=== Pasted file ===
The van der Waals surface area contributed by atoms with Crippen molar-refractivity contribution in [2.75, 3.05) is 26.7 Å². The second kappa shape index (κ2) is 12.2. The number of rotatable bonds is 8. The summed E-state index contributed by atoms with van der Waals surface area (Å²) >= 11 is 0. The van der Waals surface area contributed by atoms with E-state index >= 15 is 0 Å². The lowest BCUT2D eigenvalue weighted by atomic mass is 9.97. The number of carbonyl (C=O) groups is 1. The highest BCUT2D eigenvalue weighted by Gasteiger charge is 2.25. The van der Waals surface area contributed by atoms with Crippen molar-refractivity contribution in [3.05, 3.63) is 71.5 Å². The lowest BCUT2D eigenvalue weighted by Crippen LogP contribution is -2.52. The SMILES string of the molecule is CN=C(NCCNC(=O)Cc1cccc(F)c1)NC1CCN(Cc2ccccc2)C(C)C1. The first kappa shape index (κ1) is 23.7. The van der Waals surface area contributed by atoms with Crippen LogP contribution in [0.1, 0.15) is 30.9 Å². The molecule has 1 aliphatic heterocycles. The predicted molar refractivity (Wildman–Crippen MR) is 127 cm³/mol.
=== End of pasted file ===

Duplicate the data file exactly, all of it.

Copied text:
The van der Waals surface area contributed by atoms with Crippen molar-refractivity contribution in [2.75, 3.05) is 26.7 Å². The second kappa shape index (κ2) is 12.2. The number of rotatable bonds is 8. The summed E-state index contributed by atoms with van der Waals surface area (Å²) >= 11 is 0. The van der Waals surface area contributed by atoms with E-state index >= 15 is 0 Å². The lowest BCUT2D eigenvalue weighted by atomic mass is 9.97. The number of carbonyl (C=O) groups is 1. The highest BCUT2D eigenvalue weighted by Gasteiger charge is 2.25. The van der Waals surface area contributed by atoms with Crippen molar-refractivity contribution in [3.05, 3.63) is 71.5 Å². The lowest BCUT2D eigenvalue weighted by Crippen LogP contribution is -2.52. The SMILES string of the molecule is CN=C(NCCNC(=O)Cc1cccc(F)c1)NC1CCN(Cc2ccccc2)C(C)C1. The first kappa shape index (κ1) is 23.7. The van der Waals surface area contributed by atoms with Crippen LogP contribution in [0.1, 0.15) is 30.9 Å². The molecule has 1 aliphatic heterocycles. The predicted molar refractivity (Wildman–Crippen MR) is 127 cm³/mol.